DLPFC is an essential brain area for attention, episode memory and executive functioning.9,10,11 Previous studies suggest that the left cerebral hemisphere is dominant for speech perception during verbal tasks, and the right hemisphere was dominant during visuospatial tasks.21,26 These findings were consistent with a functional trans-cranial Doppler study (fTCD), in which a stable flow was evident in the dominant hemisphere in successive cognitive tasks.27 In this study, increased FCs were found in the network from left DLPFC during verbal tasks. It provides supporting evidence for the role of left cerebrum in cognitive deficits related with speech perception.
The results of frontal gyrus in this study are consistent with one previous study, which found increased FC in the dorsal medial prefrontal cortex and junction to the DLPFC.16 In this study, both middle frontal gyrus and BA6 show significantly greater FCs within the left DLPFC. This large area of the frontal cortex is believed to play a role in the planning of complex and coordinated movements. Since the cognition network behaved especially in the precentral frontal cortex within the default mode network during resting-state,16 the present findings implicate that the precentral frontal cortex keeps on increasing FCs of the CCN in MDD.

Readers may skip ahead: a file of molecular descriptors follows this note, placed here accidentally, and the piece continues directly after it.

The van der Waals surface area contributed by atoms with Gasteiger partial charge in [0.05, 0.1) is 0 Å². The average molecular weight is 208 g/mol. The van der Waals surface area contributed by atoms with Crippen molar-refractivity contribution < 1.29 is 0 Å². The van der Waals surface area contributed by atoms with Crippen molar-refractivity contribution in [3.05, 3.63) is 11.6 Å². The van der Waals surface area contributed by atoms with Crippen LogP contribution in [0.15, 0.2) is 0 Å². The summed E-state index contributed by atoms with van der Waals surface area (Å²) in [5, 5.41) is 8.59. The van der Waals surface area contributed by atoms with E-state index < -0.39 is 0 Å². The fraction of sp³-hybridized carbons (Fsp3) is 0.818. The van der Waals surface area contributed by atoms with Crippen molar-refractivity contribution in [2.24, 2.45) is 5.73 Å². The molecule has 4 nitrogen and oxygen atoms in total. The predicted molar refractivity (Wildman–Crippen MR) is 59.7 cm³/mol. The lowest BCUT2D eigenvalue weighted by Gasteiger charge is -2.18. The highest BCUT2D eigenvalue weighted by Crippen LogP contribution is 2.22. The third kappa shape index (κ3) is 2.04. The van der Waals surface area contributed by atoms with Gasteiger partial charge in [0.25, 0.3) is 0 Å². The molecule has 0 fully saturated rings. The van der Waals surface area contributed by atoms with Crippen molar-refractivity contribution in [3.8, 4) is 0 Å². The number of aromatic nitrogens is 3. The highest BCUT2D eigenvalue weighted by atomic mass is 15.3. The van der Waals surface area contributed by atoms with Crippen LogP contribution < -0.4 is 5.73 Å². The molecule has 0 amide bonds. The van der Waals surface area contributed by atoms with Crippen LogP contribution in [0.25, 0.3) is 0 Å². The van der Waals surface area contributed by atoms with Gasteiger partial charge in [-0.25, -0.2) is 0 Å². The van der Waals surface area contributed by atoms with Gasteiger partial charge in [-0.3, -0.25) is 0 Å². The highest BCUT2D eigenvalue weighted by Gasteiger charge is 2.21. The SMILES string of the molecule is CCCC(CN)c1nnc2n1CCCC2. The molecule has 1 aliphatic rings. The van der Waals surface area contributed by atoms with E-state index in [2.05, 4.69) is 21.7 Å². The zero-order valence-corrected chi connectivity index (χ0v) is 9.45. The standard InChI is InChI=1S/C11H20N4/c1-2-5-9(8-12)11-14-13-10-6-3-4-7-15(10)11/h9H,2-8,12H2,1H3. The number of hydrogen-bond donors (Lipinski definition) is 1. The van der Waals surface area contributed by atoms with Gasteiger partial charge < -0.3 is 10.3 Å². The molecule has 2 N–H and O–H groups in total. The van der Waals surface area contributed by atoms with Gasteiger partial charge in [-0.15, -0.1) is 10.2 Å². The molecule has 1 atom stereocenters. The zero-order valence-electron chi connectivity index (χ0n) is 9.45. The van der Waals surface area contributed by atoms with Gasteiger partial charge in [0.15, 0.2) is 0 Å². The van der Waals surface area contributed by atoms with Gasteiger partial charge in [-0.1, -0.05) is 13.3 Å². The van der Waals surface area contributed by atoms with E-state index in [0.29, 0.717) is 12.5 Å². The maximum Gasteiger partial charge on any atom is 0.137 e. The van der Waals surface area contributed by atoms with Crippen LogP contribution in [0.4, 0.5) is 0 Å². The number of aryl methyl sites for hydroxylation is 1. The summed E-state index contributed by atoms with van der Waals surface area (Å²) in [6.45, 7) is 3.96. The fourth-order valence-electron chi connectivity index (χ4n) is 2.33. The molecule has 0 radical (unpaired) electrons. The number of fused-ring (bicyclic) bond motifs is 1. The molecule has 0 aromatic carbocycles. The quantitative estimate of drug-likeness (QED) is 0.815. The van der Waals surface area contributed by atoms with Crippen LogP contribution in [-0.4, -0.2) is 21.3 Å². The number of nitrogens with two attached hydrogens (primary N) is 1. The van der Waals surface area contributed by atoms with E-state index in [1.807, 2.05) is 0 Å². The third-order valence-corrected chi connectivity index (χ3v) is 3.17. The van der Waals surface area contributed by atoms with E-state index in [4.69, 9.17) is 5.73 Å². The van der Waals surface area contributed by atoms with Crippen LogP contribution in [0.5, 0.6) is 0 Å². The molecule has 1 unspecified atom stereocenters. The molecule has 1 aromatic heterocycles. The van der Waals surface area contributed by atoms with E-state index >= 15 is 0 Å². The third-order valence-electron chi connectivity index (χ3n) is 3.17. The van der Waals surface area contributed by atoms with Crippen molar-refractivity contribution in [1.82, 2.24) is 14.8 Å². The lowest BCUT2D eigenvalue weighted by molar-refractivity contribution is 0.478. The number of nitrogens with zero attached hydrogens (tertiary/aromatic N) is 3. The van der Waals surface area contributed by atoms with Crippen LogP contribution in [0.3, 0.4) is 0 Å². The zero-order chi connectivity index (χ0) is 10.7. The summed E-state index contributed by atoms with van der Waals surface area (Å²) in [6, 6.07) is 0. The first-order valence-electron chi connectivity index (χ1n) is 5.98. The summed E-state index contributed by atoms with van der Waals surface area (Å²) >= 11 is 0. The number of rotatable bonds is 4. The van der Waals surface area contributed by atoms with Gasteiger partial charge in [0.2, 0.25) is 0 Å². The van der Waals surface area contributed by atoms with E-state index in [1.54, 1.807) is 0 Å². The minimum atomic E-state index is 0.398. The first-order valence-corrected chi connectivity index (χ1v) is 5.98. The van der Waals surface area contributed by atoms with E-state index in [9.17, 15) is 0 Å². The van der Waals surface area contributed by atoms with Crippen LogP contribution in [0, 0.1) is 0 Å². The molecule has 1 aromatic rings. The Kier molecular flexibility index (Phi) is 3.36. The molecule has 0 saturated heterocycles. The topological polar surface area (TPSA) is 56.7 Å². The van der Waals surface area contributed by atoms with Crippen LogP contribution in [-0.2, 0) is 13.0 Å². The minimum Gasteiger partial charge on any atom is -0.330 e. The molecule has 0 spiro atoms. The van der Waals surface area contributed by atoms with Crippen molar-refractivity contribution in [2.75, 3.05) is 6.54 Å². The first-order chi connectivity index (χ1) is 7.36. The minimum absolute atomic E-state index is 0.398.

In this study, the findings of increased FC in the parietal cortex are in line with one previous study, in which increased FCs were located in the DLPFC and the inferior parietal lobes in the task-positive networks (TPN).15 The inferior parietal lobule has been found to play a role in language, mathematical operations, body image, and interpretation of sensory information.28,29 In this study, increased FC overlapped with postcentral parietal cortex including BA7, BA40 and precuneus. BA7 has been shown to play a role in visuo-spatial coordination.30 It serves as a convergence point between vision and proprioception to determine the location of objects in relation to parts of the body. BA40 is involved in reading.31 Precuneus plays a major role in integrated metal processes, including visuo-spatial imagery, episodic memory and self-operation.32 Some studies had found that postcentral gyrus of parietal cortex showed decreased volume in voxel33,34 and decreased serotonin 1A receptor binding among individuals with depression.35 The structure deficit has been hypothesized as a marker of cognition dysfuntion.33,34 The change of serotonin 1A receptor implicated the histopathological pattern involved in depressed mood, which might also predict the treatment effectiveness related to cognition dysfunction on depression.35 Additionally, one earlier study showed postcentral parietal cortex was a brain area with increasing FCs in late-life depression.36 Thus, the altered FCs on postcentral parietal cortex found in this study may serve as a marker for cognitive deficits in MDD.